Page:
• 2017 - Position 224


    Money Play. How should Red play 43?

    Banana split time! Given this as a problem most people will find 9/5, 4/1* - White cannot be allowed his full roll.

    The question is would you find the play over board or would you play the prosaic 9/6, 9/5?


    1 comment

  • 2017 - Position 223


    Money Play. How should Red play 41?

    I found this one very instructive. 13/9*, 7/6, 13/9*/8 and 7/3*/2 all win the same percentage of games within a few thousandths of equity points.

    The difference comes in the percentage of gammons won. Hitting on the 9-pt gains approximately 5% more gammons – there is no discernible difference between the two hitting plays.

    It is therefore worth the risk of White establishing a 3-5 back game to gain those extra gammons – something that may not be intuitively obvious when you first study the position.



  • 2017 - Position 222


    Money Play. Should Red double? If doubled, should White take?

    This one surprised me at first sight. I didn’t double and got flagged by XG in post-game analysis.

    In fact, this is just a double but a very easy take. The reason it is a double is the high percentage of gammons won by Red – 45% of his wins are gammons! That makes this position volatile enough to warrant a double.

    I must admit that in a chouette if my captain didn’t want to double I wouldn’t be arguing too hard for him to change his mind. However, this has made me reassess positions of this type - a useful reference for the future.



  • This Year's Worst Roll

    One of the things we learn early on in our backgammon education is not to put checkers out of play. Not only does this mean you are fighting a war with fewer soldiers than the opposing army but dead checkers reduce overall flexibility and lead to forced moves which is something you want to avoid if at all possible.

    The other situation that creates forced moves is in the ending when you are hit after bearing off some of your checkers. Normally there is nothing you can do about this and you end up making a series of forced moves and you just have to hope for the best, as the dice will very likely dictate the outcome.

    Such a scenario was recently reported by Michihito Kageyama (Michy), one of the world’s top players. Leading 2-0 to 9 in match he had a couple of checkers hit but thought he had escaped the worst when this position was reached with Michy as black. That was before he threw 43 - definitely a contender for the worst roll of the year! The move is forced, 7/3*, 4/1*. This results in White having four checkers on the bar.

    This is where we leave the luck of the dice and skill takes centre stage. Could it possibly be right for White to redouble with four checkers on the bar? That would certainly be remarkable. Such positions are very rare and neither player will have many such positions in their reference library to aid them with the analysis.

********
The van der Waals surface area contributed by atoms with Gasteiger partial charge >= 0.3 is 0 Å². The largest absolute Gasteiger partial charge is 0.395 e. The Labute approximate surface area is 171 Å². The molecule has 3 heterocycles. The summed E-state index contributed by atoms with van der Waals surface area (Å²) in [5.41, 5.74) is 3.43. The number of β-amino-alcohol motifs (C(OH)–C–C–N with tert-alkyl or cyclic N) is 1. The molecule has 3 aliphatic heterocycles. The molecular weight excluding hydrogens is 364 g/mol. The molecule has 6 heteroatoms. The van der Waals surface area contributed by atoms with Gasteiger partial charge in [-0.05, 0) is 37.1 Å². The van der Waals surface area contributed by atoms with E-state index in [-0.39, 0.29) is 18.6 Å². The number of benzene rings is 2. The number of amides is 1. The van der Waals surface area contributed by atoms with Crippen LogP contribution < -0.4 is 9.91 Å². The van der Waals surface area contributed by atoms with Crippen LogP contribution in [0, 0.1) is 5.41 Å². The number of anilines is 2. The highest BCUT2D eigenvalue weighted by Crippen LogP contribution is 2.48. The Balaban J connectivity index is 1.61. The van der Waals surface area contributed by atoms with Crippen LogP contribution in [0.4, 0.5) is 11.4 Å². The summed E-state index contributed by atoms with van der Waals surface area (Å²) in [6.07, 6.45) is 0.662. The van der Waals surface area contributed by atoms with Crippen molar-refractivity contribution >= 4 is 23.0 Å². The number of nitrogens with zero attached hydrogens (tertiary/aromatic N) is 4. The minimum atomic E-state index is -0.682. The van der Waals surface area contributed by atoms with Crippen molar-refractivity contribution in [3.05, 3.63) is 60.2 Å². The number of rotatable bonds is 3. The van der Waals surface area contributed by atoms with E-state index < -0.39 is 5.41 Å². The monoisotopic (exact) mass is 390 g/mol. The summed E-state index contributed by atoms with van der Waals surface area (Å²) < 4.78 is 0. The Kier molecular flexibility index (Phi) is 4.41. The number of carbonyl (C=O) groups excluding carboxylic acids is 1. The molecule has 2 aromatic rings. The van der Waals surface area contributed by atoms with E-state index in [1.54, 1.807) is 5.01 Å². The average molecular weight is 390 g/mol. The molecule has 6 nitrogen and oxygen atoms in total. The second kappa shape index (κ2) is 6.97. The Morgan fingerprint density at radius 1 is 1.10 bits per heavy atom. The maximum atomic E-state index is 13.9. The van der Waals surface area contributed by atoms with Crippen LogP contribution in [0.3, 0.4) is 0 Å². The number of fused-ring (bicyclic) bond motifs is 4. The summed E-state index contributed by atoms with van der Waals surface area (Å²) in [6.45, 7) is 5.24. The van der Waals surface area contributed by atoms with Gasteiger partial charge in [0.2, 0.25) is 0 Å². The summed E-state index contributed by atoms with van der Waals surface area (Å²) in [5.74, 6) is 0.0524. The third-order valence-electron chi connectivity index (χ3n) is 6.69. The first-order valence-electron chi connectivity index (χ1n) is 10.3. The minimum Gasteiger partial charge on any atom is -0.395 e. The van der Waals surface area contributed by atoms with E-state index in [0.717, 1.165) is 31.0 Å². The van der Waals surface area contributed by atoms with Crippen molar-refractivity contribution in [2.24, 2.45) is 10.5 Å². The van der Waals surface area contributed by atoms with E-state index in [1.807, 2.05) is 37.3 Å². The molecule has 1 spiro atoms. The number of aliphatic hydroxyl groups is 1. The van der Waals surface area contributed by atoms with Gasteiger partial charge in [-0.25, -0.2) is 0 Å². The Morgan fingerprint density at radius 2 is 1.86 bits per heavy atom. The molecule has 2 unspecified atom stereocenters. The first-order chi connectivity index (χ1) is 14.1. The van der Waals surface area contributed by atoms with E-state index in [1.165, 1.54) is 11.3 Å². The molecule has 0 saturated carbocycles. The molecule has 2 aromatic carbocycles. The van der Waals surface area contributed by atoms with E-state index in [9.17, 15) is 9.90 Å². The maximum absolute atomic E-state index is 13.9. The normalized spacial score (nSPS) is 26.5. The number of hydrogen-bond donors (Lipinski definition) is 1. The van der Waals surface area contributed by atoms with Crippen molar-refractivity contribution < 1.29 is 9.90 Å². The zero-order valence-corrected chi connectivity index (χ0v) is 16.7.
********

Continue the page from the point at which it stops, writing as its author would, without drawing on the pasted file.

I think most players know that a triple shot is not normally sufficient reason to redouble in a back game when the opponent has already taken off nine checkers. However, here Black also has a checker stuck on White’s 2-pt. That could be useful for Black to make an anchor but it could also add to the number of checkers eventually closed out.

    For money with a fully active cube a redouble by White would be grossly premature. He does better to hold the cube for now and hope to use the cube efficiently later. The match score changes things considerably. When trailing you can be much more aggressive with the cube and note also that Black can’t use all eight points that he would win if he won a gammon with the cube on 4.

    A long rollout from XG shows this as no redouble but it is very close. That is the theoretical answer. In practice, this is a mandatory redouble as I think you will get a fair percentage of passes. In the match Michy’s opponent redouble in a nanosecond after Michys’s 43.

    Michy is too good a player to pass and he took. Unfortunately, I don’t know the outcome of the game so perhaps you would like to roll it out a few times to get a feel for the position?



  • 2017 - Position 221


    Money Play. Should Red double? If doubled, should White take?

    A very clear double given the potential 27 market losing rolls. If Red misses White wins the game with an immediate redouble as he is not too good to double.

    It might look as if White should pass the double because of the gammon threat but Red has a lot of work to do to win even after a hit. White wins 7% of the games where he gets hit.

    Red doesn’t win enough gammons of his own (only 10%) to compensate for those losses so big double, very easy take.



Photo crop (passport)

Web feed

Welcome to my blog of interesting backgammon positions.

These will be posted more or less daily and also tweeted. As I add a new position I will give a commentary for the previous one.

Follow me

Please leave your comments.

Readers are invited to send in their own positions for possible inclusion in Position of the Day to Chris.

You are viewing the text version of this site.

To view the full version please install the Adobe Flash Player and ensure your web browser has JavaScript enabled.

Need help? check the requirements page.

Get Flash Player